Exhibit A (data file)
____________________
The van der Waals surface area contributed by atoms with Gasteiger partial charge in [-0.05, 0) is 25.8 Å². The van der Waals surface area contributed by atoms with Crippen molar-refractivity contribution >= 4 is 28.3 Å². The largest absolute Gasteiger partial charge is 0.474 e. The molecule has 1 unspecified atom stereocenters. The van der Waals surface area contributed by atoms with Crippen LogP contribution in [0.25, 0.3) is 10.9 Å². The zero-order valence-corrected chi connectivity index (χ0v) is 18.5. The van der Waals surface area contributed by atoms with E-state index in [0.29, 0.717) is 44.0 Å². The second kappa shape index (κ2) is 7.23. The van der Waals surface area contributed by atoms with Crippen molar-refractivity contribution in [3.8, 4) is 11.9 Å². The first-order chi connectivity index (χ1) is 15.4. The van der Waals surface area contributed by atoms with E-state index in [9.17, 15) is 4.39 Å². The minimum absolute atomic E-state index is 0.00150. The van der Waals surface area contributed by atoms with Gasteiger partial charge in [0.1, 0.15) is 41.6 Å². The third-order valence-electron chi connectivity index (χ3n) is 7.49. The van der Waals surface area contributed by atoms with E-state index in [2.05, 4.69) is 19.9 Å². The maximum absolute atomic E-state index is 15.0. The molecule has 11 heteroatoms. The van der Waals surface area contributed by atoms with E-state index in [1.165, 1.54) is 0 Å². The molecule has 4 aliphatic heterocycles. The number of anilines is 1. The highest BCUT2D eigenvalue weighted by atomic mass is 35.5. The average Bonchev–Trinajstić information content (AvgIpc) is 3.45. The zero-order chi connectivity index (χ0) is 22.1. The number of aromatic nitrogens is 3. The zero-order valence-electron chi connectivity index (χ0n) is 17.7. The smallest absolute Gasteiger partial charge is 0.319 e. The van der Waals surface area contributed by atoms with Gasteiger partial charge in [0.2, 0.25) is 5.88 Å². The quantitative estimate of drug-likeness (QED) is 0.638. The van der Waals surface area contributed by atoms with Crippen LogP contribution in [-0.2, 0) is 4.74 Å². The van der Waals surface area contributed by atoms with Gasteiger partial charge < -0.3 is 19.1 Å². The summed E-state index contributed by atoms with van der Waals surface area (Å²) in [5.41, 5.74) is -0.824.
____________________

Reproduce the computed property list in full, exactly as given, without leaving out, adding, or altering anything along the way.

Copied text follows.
The van der Waals surface area contributed by atoms with Gasteiger partial charge in [-0.05, 0) is 25.8 Å². The van der Waals surface area contributed by atoms with Crippen molar-refractivity contribution >= 4 is 28.3 Å². The largest absolute Gasteiger partial charge is 0.474 e. The molecule has 1 unspecified atom stereocenters. The van der Waals surface area contributed by atoms with Crippen LogP contribution in [0.25, 0.3) is 10.9 Å². The zero-order valence-corrected chi connectivity index (χ0v) is 18.5. The van der Waals surface area contributed by atoms with E-state index in [0.29, 0.717) is 44.0 Å². The second kappa shape index (κ2) is 7.23. The van der Waals surface area contributed by atoms with Crippen molar-refractivity contribution in [3.8, 4) is 11.9 Å². The first-order chi connectivity index (χ1) is 15.4. The van der Waals surface area contributed by atoms with E-state index in [9.17, 15) is 4.39 Å². The minimum absolute atomic E-state index is 0.00150. The van der Waals surface area contributed by atoms with Gasteiger partial charge in [0.1, 0.15) is 41.6 Å². The third-order valence-electron chi connectivity index (χ3n) is 7.49. The van der Waals surface area contributed by atoms with E-state index in [2.05, 4.69) is 19.9 Å². The maximum absolute atomic E-state index is 15.0. The molecule has 11 heteroatoms. The van der Waals surface area contributed by atoms with E-state index in [1.165, 1.54) is 0 Å². The molecule has 4 aliphatic heterocycles. The number of anilines is 1. The highest BCUT2D eigenvalue weighted by atomic mass is 35.5. The average Bonchev–Trinajstić information content (AvgIpc) is 3.45. The zero-order chi connectivity index (χ0) is 22.1. The number of aromatic nitrogens is 3. The zero-order valence-electron chi connectivity index (χ0n) is 17.7. The smallest absolute Gasteiger partial charge is 0.319 e. The van der Waals surface area contributed by atoms with Gasteiger partial charge in [0.2, 0.25) is 5.88 Å². The quantitative estimate of drug-likeness (QED) is 0.638. The van der Waals surface area contributed by atoms with Crippen LogP contribution in [-0.2, 0) is 4.74 Å². The van der Waals surface area contributed by atoms with Gasteiger partial charge < -0.3 is 19.1 Å². The summed E-state index contributed by atoms with van der Waals surface area (Å²) in [5.41, 5.74) is -0.824.